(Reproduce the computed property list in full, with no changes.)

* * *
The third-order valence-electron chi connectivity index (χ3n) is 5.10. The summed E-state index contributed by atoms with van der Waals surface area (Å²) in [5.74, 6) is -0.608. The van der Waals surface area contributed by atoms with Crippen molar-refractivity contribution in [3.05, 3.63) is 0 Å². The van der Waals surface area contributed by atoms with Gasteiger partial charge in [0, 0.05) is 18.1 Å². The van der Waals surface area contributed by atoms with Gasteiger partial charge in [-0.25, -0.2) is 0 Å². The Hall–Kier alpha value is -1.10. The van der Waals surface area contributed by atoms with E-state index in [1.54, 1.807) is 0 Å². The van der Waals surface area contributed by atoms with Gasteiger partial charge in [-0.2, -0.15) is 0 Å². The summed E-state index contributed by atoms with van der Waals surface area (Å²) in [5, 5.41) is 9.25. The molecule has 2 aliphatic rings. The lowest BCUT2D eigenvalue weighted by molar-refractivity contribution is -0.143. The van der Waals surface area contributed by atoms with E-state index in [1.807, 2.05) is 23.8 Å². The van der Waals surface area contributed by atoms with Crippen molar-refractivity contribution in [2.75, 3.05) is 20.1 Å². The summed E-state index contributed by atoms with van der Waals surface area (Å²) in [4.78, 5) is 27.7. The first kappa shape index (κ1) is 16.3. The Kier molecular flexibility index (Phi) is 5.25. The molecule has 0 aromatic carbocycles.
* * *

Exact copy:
The third-order valence-electron chi connectivity index (χ3n) is 5.10. The summed E-state index contributed by atoms with van der Waals surface area (Å²) in [5.74, 6) is -0.608. The van der Waals surface area contributed by atoms with Crippen molar-refractivity contribution in [3.05, 3.63) is 0 Å². The van der Waals surface area contributed by atoms with Gasteiger partial charge in [0, 0.05) is 18.1 Å². The van der Waals surface area contributed by atoms with Gasteiger partial charge in [-0.25, -0.2) is 0 Å². The Hall–Kier alpha value is -1.10. The van der Waals surface area contributed by atoms with E-state index in [1.54, 1.807) is 0 Å². The van der Waals surface area contributed by atoms with Gasteiger partial charge in [-0.2, -0.15) is 0 Å². The summed E-state index contributed by atoms with van der Waals surface area (Å²) in [5, 5.41) is 9.25. The molecule has 2 aliphatic rings. The lowest BCUT2D eigenvalue weighted by molar-refractivity contribution is -0.143. The van der Waals surface area contributed by atoms with E-state index in [1.807, 2.05) is 23.8 Å². The van der Waals surface area contributed by atoms with Crippen molar-refractivity contribution in [2.75, 3.05) is 20.1 Å². The summed E-state index contributed by atoms with van der Waals surface area (Å²) in [4.78, 5) is 27.7. The first kappa shape index (κ1) is 16.3. The Kier molecular flexibility index (Phi) is 5.25. The molecule has 0 aromatic carbocycles.